DENVER – The Republican primary for State Board of Education in the 3rd Congressional District comes down to a candidate who aligns with tea party interests, and another who is fighting to keep control of her seat.
Anita Stapleton – who has revolved her campaign around drives to eliminate certain testing and curriculum standards – is trying to unseat Joyce Rankin, who was named last year to fill a vacant seat.
The seat was vacated by State Board of Education chairwoman Marcia Neal of Grand Junction, who resigned citing dysfunction on the seven-member board.
Whoever wins the primary will take on Democrat Christine Pacheco-Koveleski, who is not facing a primary on June 28.
Rankin, a former teacher and principal from Carbondale, is the wife of state Rep. Bob Rankin, a Republican member of the powerful Joint Budget Committee.
Rankin, 68, serves as an aide to her husband, which she says offers her an advantage to understanding the bureaucracy that can revolve around school funding and other issues.
“We make rules that go with the legislation, and with Bob on the Joint Budget Committee, and how the money is disbursed and how much money is allocated to the different departments, I feel I have a leg up,” Rankin said.
Stapleton, a 49-year-old registered nurse from Pueblo, has maintained a laser-like focus on Common Core, standards that set guidelines for K-12 education. The state adopted the standards in 2010.
“We really started getting involved with local liberty groups,” Stapleton said. “I’m not a tea partier, but I have mixed many times with members of tea party groups.”
She said the larger issue is that the Republican Party has lost its way, pointing to the bipartisan Every Student Succeeds Act, which passed Congress last year to replace the unpopular No Child Left Behind Act.
“In my opinion, the Republicans handed to America a facade, that we’re all about limited government, when we are not, not today,” Stapleton said, suggesting that the Every Student Succeeds Act is simply Common Core “on steroids.”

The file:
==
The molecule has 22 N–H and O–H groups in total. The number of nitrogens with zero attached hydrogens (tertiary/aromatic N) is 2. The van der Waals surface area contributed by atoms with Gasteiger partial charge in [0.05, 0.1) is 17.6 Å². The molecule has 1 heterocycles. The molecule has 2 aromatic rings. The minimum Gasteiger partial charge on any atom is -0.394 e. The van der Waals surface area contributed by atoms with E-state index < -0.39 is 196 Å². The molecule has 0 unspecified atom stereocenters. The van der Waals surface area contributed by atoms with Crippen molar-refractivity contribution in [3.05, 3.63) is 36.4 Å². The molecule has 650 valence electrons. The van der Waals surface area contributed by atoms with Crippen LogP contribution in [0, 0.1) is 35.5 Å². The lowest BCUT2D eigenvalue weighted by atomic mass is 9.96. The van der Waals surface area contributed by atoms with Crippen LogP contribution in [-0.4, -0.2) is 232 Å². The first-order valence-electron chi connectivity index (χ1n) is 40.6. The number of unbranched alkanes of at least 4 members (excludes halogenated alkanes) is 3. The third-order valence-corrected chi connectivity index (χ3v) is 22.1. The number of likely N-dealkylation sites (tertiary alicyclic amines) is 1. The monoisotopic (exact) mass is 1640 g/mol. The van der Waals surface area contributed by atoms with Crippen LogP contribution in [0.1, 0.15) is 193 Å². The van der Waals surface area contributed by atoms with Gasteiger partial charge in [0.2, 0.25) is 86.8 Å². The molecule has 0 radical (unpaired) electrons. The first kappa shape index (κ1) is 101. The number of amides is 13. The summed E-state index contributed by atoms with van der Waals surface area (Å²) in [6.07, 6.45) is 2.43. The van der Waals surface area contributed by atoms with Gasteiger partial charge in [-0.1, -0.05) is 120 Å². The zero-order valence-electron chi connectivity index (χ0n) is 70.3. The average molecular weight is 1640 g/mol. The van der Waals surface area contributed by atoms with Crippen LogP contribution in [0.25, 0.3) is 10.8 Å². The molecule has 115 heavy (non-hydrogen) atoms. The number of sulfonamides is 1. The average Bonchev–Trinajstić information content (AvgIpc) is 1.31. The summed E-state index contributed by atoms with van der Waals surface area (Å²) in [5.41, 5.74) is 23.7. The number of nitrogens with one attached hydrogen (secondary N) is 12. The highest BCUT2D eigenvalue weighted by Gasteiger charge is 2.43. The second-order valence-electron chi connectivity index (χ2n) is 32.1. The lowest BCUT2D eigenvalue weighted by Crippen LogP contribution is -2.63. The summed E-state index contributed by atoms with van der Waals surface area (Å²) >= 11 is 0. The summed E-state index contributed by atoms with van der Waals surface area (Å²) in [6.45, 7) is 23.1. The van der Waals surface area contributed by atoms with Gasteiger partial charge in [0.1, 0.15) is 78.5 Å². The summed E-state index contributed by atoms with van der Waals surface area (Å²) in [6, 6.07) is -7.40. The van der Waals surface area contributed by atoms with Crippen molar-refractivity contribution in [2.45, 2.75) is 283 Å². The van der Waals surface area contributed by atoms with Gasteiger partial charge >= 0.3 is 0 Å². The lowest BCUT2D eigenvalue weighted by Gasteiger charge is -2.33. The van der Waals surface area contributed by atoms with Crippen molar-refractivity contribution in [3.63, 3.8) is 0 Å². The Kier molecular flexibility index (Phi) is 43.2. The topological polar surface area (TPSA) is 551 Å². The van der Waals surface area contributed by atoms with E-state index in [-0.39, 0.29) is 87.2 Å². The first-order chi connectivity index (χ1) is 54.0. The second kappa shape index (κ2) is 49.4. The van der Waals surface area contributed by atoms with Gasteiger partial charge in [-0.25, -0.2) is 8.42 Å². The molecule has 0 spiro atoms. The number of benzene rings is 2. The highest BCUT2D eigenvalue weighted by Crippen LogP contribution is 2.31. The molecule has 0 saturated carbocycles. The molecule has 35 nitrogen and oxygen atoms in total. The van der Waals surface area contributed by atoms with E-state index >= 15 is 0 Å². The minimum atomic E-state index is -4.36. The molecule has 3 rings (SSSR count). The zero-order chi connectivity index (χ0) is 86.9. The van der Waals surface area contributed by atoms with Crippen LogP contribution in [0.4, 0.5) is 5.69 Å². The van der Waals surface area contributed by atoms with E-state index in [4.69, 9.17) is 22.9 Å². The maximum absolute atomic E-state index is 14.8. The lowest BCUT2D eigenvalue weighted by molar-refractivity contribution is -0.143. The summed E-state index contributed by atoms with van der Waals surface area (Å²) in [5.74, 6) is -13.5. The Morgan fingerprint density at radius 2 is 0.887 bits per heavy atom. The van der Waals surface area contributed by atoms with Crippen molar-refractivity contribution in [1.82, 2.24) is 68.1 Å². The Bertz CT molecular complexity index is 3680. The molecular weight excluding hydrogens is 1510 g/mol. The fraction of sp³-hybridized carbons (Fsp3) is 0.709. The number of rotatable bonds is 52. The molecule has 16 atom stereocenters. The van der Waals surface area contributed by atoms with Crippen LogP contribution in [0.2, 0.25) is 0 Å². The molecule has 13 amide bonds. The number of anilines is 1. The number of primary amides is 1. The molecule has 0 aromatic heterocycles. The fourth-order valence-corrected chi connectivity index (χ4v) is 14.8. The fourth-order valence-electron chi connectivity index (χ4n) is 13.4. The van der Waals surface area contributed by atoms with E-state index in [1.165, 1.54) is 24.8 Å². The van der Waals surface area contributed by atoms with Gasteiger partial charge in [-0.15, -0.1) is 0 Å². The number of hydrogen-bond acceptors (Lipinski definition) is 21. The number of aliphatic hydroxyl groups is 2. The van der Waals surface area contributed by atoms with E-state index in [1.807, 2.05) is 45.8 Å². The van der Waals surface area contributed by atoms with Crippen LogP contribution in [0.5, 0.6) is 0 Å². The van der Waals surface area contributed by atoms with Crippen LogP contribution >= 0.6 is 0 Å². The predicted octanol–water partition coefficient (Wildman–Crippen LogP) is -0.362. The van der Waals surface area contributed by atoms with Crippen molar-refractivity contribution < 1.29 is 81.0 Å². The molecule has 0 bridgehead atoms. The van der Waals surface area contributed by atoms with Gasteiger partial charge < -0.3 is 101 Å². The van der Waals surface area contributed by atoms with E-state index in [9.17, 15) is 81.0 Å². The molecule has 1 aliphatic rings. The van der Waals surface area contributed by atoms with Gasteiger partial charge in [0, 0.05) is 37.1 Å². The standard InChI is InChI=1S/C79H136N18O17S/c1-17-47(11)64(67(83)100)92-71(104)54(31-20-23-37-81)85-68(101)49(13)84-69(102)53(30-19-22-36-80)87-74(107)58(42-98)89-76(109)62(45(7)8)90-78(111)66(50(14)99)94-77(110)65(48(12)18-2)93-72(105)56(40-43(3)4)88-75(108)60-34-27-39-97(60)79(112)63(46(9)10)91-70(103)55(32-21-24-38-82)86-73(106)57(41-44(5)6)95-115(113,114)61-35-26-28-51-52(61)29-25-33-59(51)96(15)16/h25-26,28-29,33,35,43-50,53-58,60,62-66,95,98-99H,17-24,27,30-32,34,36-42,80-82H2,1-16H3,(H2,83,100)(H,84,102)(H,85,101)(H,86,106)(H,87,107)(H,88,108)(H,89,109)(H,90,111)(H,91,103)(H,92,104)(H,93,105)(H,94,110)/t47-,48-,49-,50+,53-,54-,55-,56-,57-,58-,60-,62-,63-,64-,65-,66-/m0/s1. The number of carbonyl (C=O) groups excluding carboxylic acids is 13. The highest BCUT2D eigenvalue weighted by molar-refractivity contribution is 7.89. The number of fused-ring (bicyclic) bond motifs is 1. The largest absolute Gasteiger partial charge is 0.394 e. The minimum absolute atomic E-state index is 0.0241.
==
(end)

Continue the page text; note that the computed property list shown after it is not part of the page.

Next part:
She also believes that digital learning drives a national curriculum under the guise of developing 21st-century skills.
“They sell it as a bag of goods that we need to be competitive,” Stapleton said. “But they want to change American culture from a free-thinking society.”
The candidate also had strong words for Dan Snowberger, superintendent of Durango School District 9-R, who supports School Vault, an online platform to map teacher and student academic success. The program has served as a model to other districts in Colorado and across the nation.
Snowberger said of the program, “Like medical records that help drive our health care, wouldn’t it be helpful for teachers to be able to see patterns of success and adjust instruction throughout the school year to maximize all students’ learning?”
But Stapleton has a different take: “What I see is, Durango is developing a monopoly over the rural schools.”
For her part, Rankin believes assessments are important for tracking progress. She thinks there may just be a disconnect.
“Maybe our tests aren’t clearly understood or explained to the district, to the parents, to the stakeholders, to the teachers – why they are doing it,” Rankin said.
“I think of these failing schools, the turnaround schools, the schools and districts that aren’t serving all of the students well.”